Nonfiction Picture Book Wednesday - One Night in the Everglades

Author: Laurel Larsen, PH.D.
Illustrator: Joyce Mihran Turley
Publisher:  Taylor Trade Publishing (May 16, 2012)
Source: Copy for Review
Read Aloud: 3rd to 5th
Independent Reading: 4th & 5th
Nonfiction *Environmental Science * Nature

Description from GoodReads:
Follow two scientists as they spend a night in the Everglades collecting water samples, photographing wildlife, and sloshing through marshes in an attempt to understand this mysterious ecosystem. Part of a long-term effort to return the Everglades to a natural state after a century of development, the scientists try to figure out what the river of grass was like prior to human settlement. Along the way, they deal with razor-sharp sawgrass and alligators and turtles and are even surprised by the sudden presence of what is known in the Everglades as a frog gigger one who hunts and collects frogs for food Published in cooperation with the Long Term Ecological Research Network, which is funded by the National Science Foundation.

My thoughts on this book:
One Night in the Everglades is a story about two scientists - one being the author - who spend the night conducting research and experiments in the Florida Everglades.  It is evident that Larsen cares deeply about the Everglades.  It is also evident from her writing that she is quite knowledgeable about this topic.  

The book is written almost as two books in one.  One part is a story of the two scientists, their work along with the history of the Everglades.  The second part consists of key vocabulary accompanied by definitions and also interesting facts.  I would almost recommend reading this book at least twice.  The first read could be the story about the scientists followed by a reading of all of the definitions and scientific facts.  

Turley's paintings accompany each page of text and could certainly be considered an important part of visual literacy and a story element of its own within this book.  Children could spend time just flipping through the illustrations for a third or fourth read through.  

Though this is a picture book, the text and amount of technical information included in the book really makes this a book for older children.  I sometimes wonder if books like this shouldn't be formatted differently.  I could see even Middle School students benefiting from the information but not willing to pick it up because it was a "picture book" (or teachers not encouraging it for older children because it is a picture book).

Look for One Night in the Everglades in your local library or consider purchasing it for your school library.  

Don't forget to link up your nonfiction picture book reviews below:

Book Review: A Black Hole is Not a Hole

Author: Carolyn Cinami DeCristofano
Illustrator: Michael Carroll
Publisher: Charlesbridge Publishing (February 1, 2012)
Source: Personal Copy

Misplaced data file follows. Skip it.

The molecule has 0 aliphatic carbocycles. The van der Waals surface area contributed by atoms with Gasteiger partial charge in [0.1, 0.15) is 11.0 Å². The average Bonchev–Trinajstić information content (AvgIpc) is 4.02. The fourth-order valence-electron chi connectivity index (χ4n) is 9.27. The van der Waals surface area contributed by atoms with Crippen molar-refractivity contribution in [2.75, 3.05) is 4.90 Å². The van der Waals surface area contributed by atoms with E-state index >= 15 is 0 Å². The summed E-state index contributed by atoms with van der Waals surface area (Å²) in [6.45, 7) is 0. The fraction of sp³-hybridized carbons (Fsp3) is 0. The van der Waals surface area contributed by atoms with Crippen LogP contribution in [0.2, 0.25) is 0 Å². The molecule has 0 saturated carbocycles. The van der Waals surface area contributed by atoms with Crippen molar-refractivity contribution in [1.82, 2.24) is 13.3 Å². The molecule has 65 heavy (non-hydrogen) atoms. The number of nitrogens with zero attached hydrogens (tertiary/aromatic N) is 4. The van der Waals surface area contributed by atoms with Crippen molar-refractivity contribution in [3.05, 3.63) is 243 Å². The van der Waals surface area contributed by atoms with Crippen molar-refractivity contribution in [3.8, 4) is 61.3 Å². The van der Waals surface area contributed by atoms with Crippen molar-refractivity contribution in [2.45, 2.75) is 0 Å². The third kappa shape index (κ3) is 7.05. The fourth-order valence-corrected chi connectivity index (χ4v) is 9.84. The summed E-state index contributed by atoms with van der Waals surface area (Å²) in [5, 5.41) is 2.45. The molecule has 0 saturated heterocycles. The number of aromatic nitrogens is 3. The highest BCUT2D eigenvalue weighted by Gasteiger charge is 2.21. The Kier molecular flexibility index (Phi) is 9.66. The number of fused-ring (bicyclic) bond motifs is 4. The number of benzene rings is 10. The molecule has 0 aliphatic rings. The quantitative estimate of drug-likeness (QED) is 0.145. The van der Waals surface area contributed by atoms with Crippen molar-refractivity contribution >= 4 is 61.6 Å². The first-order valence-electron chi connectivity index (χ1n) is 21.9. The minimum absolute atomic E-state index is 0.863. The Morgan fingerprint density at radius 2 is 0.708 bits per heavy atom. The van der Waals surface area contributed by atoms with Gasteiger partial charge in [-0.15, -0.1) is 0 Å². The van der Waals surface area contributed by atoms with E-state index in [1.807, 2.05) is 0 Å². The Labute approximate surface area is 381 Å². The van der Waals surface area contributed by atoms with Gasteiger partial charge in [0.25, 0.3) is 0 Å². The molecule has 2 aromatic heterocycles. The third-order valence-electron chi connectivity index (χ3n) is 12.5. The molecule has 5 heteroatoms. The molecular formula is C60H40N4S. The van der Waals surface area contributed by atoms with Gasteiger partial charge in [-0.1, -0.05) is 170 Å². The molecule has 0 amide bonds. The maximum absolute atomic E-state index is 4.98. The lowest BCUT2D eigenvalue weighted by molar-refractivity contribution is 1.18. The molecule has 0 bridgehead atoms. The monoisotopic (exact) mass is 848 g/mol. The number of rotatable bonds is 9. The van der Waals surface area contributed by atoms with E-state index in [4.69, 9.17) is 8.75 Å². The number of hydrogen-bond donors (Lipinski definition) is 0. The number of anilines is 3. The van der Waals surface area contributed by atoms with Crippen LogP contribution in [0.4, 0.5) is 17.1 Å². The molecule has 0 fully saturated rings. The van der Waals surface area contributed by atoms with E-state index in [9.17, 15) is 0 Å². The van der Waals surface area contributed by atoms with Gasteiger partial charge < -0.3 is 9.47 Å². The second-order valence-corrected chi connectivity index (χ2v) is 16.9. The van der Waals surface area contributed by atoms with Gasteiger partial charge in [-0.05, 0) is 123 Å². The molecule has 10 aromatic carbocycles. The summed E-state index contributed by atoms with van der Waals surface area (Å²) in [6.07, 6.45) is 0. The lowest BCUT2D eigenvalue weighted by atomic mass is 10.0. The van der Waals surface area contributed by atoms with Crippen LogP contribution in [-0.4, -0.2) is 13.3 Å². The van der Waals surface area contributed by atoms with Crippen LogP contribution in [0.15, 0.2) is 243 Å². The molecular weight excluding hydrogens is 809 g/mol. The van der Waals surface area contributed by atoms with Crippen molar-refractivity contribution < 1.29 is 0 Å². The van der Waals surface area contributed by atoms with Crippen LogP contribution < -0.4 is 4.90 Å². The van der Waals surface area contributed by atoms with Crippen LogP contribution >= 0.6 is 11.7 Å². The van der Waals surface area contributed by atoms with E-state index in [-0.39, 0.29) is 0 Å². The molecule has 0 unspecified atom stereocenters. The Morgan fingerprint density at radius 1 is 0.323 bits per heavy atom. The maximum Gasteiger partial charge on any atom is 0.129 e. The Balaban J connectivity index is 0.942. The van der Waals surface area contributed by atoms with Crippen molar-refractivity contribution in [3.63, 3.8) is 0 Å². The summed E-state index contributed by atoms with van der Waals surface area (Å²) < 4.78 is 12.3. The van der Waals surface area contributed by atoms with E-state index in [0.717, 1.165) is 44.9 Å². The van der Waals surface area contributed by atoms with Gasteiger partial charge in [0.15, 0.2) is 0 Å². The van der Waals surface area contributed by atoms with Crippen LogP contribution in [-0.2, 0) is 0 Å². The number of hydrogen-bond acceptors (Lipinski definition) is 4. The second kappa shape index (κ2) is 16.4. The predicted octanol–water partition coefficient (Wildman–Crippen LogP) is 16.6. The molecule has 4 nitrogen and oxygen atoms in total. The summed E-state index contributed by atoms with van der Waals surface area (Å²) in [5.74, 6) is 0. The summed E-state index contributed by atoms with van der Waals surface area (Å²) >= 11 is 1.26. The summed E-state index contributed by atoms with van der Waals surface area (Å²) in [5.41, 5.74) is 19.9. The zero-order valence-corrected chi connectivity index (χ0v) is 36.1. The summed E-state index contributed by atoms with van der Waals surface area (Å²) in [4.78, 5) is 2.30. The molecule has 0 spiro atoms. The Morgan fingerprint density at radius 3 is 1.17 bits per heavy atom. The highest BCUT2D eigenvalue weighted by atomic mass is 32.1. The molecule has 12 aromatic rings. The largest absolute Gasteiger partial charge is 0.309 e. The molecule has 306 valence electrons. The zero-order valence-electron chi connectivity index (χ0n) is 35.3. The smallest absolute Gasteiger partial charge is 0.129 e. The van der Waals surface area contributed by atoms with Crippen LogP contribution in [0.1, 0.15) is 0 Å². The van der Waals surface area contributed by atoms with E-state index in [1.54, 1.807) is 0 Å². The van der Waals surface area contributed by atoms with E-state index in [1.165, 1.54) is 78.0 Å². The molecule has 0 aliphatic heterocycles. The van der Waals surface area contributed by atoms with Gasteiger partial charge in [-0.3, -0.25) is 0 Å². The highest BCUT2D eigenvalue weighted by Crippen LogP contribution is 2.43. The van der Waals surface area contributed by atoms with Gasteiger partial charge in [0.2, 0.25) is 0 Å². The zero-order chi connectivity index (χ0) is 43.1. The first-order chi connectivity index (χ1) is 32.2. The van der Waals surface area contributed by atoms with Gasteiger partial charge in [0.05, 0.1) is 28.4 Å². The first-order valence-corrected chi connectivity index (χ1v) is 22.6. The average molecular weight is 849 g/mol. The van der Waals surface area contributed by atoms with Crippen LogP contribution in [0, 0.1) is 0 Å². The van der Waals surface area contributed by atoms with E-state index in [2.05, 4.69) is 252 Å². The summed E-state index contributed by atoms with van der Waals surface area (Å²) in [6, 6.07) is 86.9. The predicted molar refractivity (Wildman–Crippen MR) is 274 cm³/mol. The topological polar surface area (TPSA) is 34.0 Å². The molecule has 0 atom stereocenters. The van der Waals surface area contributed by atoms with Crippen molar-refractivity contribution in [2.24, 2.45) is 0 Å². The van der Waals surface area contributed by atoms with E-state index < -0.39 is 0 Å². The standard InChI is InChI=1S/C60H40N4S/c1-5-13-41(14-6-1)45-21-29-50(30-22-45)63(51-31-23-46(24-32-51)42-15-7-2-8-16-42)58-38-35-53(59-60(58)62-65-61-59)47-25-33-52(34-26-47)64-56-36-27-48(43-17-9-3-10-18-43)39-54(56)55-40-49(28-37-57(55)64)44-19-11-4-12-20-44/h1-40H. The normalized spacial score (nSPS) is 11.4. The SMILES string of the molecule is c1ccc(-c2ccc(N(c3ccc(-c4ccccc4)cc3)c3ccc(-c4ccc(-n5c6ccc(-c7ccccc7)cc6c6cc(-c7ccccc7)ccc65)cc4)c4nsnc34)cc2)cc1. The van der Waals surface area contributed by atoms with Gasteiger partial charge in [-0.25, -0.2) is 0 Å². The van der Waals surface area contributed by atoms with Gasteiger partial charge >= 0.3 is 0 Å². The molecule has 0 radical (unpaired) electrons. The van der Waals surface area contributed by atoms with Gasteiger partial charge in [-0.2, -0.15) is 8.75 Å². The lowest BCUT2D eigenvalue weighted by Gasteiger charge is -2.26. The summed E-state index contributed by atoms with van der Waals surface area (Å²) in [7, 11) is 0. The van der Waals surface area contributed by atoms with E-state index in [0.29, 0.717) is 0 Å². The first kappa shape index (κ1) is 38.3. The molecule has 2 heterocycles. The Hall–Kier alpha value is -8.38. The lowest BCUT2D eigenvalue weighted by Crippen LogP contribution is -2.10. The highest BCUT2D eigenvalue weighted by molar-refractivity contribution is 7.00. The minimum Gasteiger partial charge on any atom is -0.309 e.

Audience: Ages 9 and up
Nonfiction * Astronomy * Science * Informational Text

Description from Publisher:

Get ready to S-T-R-E-T-C-H your mind!
What is a black hole? Where do they come from? How were they discovered? Can we visit one? Carolyn Cinami DeCristofano takes readers on a ride through the galaxies (ours, and others), answering these questions and many more about the phenomenon known as a black hole.

In lively and often humorous text, the book starts off with a thorough explanation of gravity and the role it plays in the formation of black holes. Paintings by Michael Carroll, coupled with real telescopic images, help readers visualize the facts and ideas presented in the text, such as how light bends, and what a supernova looks like.

A Black Hole Is NOT a Hole is an excellent introduction to an extremely complex scientific concept. Back matter includes a timeline which sums up important findings discussed throughout, while the glossary and index provide a quick point of reference for readers. Children and adults alike will learn a ton of spacey facts in this far-out book that’s sure to excite even the youngest of astrophiles. 

This book is good for your brain because:
Informational text, science, astronomy, photographs, diagrams

My thoughts on the book:
I am on the journey to help teachers understand that good Middle Grade nonfiction does not have to be a random 150 pages long.  If that was the true criteria for a good informational text, then these teachers and their classrooms will be missing out on many amazing books.  A Black Hole is Not a Hole is 74 pages including all the resource pages.  Clearly half the length of the arbitrary page limit set by some teachers.  Yet, I was amazed with both the readability of the text and the information provided for children.

Writers of informational text for children have a challenge. Too much dry techno-babble will turn off most children, except for those who may be highly interested in the subject.  Too little information and teachers won't view it as valuable for learning or as a source for a report.  DeCristofano does a remarkable job providing solid information about the phenomenon of black holes.  With the use of humor, scientific research, and practical analogies, DeCristofano provides basic information for students.  Carroll's illustrations work to provide the visual understanding and compliment DeCristofano's text.